A report has questioned the effectiveness of humanitarian food assistance initiatives which the Government of Malawi and humanitarian partners are implementing.
According to a Famine Early Warning Systems (Fewsnet) report released Monday, humanitarian support which is in the form of cash and in-kind transfers to 3.8 million food-insecure households may not be enough to avert hunger in the long term.
The Malawi Vulnerability Assessment Committee (Mvac) projected that 3.8 million people in Malawi will face hunger between November 2022 and March 2023.
In response to the report, the government, through the Department of Disaster Management Affairs (Dodma), rolled out the 2022-23 lean season response programme, an exercise that will cost K74 billion.
The expectation is that the initiative will improve food security outcomes for the targeted households, a goal that Fewsnet has questioned.
“In some southern and central districts that experienced large crop losses and reduced labour income due to tropical storms and dry spells in 2022, the level and timing of food assistance are unlikely to be sufficient relative to the scale of need and therefore crisis outcomes will likely persist.
“In addition to weather shocks, slow economic growth and high inflation continue to negatively affect household income and push up staple food prices, reducing household access to food,” the report reads.
Development commentator Kenneth Sakala, who is the Executive Director of Livingstonia Church of Central Africa Presbyterian Synod Development Department, concurred with the report.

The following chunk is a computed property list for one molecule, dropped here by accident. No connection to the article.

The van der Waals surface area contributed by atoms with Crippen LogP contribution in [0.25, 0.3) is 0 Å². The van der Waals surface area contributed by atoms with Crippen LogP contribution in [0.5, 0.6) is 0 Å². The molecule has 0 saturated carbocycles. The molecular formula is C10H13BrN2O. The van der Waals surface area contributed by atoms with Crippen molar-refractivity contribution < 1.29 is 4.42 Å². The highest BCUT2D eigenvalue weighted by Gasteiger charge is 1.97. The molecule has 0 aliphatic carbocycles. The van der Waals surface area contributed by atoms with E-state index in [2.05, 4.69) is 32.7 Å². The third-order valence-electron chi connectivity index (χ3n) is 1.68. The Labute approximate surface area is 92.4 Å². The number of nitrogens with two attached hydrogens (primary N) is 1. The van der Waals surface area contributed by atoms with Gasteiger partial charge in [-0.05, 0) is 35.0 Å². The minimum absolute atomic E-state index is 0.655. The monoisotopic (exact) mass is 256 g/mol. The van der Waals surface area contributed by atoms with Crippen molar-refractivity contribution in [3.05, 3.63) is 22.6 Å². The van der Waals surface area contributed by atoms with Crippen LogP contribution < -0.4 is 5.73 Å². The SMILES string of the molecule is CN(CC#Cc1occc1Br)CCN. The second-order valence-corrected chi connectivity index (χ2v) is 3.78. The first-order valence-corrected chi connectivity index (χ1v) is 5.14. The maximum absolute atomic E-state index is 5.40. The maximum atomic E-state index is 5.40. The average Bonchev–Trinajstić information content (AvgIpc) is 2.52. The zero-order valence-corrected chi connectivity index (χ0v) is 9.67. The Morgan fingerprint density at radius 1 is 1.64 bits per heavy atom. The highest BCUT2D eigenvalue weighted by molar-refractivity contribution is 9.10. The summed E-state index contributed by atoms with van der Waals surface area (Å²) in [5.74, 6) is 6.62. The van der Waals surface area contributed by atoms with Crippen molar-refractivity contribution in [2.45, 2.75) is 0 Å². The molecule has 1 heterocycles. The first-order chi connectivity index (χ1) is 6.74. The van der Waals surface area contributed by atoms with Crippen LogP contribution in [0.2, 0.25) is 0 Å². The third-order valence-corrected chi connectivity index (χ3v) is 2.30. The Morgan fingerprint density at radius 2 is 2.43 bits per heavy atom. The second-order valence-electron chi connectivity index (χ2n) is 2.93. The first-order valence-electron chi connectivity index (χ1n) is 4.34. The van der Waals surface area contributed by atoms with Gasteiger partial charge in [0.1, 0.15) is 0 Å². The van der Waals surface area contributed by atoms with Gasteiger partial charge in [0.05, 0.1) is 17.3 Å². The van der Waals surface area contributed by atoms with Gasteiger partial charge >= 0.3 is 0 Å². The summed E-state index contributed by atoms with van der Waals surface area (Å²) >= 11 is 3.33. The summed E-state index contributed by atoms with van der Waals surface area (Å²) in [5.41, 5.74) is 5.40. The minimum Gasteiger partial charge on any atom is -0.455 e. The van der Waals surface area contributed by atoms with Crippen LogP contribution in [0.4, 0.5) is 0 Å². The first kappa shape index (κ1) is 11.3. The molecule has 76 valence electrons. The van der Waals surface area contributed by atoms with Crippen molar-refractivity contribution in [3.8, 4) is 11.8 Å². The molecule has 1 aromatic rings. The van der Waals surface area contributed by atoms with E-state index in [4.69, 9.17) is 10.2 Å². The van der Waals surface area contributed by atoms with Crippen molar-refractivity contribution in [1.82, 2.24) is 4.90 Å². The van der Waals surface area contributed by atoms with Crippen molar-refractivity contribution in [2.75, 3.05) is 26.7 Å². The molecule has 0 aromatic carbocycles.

He said giving cash transfers to ultra-poor communities is not enough to address the challenge of food insecurity.
“In addition to cash transfers to ultra-poor communities, what is needed is a cash-plus model. The model implies giving the poor cash and an activity that would be sustainable even if the initiative is halted,” he said.
As part of the current humanitarian support initiative, some households are being given goats.
Sakala said the initiative should be scaled up.
Last month, Dodma started distributing relief food and cash to hunger stricken families under its Lean Season Food Insecurity Response Programme being implemented in 27 districts.
Speaking during the launch of the programme in Nsanje District, Commissioner for Disasters Charles Kalemba said the programme is not facing any funding gaps.
“The total resource requirements for the implementation of the programme are pegged at K74.17 billion, of which K46.91 billion has been mobilised through cash transfers by partners and the African Risk Capacity Programme insurance payout.
“There are no resource gaps in the implementation of the programme, as government has set aside 76,842 metric tonnes of maize valued at around K27.26 billion for the implementation of the programme. However, the total maize requirement may go down after getting additional support on cash transfers,” he said.
Kalemba said Dodma and its partners are implementing two modalities that are cash transfers and in-kind maize distribution.
He said, in accordance with the Mvac report, food insecure people in Zomba District, Zomba City, Balaka, Nsanje and Chikwawa will be reached with food assistance for five months from November 2022 to March 2023, the rest of the councils in the Southern Region will require assistance for four months from December 2022 this year to March next year.
Councils from the central and northern regions will be reached with food assistance for three months from January to March 2023.